Thursday, 17 March 2016


From our bedroom window, this morning, the light and reflected sky in the pond was like a cross between burnished metal and an oil slick, shimmering colours.
So, later, out by the pond extending the drain near the shed, collecting mole hills and putting the soil on the garden, picking up the interminable sticks and pruning the autumn fruiting raspberries that R does not like as they are golden and so have been banished to the far corner amongst the wild garlic.

The gang of new lambs is here, scrabbling under the field gate onto the track then not being able to work out how to get back into the field. At least they have not learned how to cross our cattle grid. 

R has begun to divide the snowdrops and replant in the green to spread them. I have been clearing more mole hills, trying again and failing to light the bonfire for more than a few minutes and begun to clear the overgrown rhododendrons and brambles from the top of the garden. I pruned the lace cap  hydrangea and found one low branch had rooted itself so a free shrub. As I cut back the growth it revealed daffodils underneath that had been hidden for years. 
I have taken new ivy off three of the big trees - there is some on three others to give cover and nesting places for the birds.

Sunday morning and the rain of yesterday has gone, the birds are singing and there is a mildness in the air - spring.
Mucking about again - don't tell R. Grandchildren pushed in the willow sticks for this thing so feel obliged to give it a go.

All sorts of shrubs and clematis are stirring.
I have assassinated the lemon scented geranium that comes into the kitchen through the winter - it gets too big. It has been in the family for years. My mother had it, I had it and lost it but had given my daughter a cutting so she gave it back to us. Each time we brush past it the leaves give us a strong waft of lemon.

Up at the top of the top banking the rhododendrons and ivy have encroached. So I began to hack back and increased the garden by a ten foot swathe!

The bonfire is now ten feet high and twelve feet across but as to whether it will light - read on. Add to that the discovery of a huge rabbit hole under a fallen elder, fallen from the weight of ivy growing on it, and daffodils hidden from view - well?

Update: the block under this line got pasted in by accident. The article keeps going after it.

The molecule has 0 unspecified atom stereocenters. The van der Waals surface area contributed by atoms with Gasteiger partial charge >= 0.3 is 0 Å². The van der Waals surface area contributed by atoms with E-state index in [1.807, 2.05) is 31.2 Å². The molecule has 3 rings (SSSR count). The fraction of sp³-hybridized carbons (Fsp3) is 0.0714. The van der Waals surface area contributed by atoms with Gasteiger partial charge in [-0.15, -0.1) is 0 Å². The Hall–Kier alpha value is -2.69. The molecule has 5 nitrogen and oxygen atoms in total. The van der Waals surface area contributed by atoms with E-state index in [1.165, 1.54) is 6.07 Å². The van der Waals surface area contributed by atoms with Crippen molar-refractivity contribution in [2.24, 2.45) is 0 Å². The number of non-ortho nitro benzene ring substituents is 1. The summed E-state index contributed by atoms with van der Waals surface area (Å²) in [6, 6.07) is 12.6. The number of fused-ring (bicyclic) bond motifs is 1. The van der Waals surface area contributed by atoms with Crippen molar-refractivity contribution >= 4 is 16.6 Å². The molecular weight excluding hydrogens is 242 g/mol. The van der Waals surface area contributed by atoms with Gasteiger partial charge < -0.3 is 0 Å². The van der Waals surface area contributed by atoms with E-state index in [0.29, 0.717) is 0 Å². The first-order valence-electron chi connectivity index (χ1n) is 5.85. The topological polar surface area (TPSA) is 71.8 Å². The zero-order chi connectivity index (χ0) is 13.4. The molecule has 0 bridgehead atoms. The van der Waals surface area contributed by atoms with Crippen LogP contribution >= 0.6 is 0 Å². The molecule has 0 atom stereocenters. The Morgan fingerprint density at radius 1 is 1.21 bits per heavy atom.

Meanwhile R was steadily lifting, dividing and replanting snowdrops all over the place.

Monday and I have cleared the whole banking, raked it off and had a bonfire what caught fire this time - and it is still burning and will be tomorrow. Lots of good ash to put on the blackcurrants (potash).

Tuesday is a day of rest, lunch out with two dogs and my sister-in-law (and R) and a rest.
Well I did stir up the fire again and burn a bit more leaf litter, some more sticks.
Hollyhocks have come from Sarah Raven and will need planting, a packet of Ammi seed as well - R says good for flower arranging but does create a mist of small white flowers in the garden.

I think that spring is not the only thing that has sprung - my back for one.
And over the pond the march hare is strutting his stuff - sigh!


  1. It seems you and R. have your work cut out but no doubt the result will be very well worth all the effort. Harry and I tried very hard to clear a matted mass of Euphorbia (Caracias I think)but I am sure we have only taken off the top and a small amount of root. In the process we had to clip a lot of branches of cotoneaster and some Vinca Major in order to get at the E. The result is very good for now at least. Our decision has been to replace the Cotoneaster hedge with red and gold dogwoods which should be easier to control.Twigs, twigs and more twigs. Removed a tall grasss which had irretrievably become entwined with Partidge berry so the lot went into the bin. A fresh start is needed. I hope we get the weather to make something of our little plot.

    1. If you get or borrow a shredder you could shred the dogwood twigs when you prune them hard back and used that as a mulch to prevent weeds?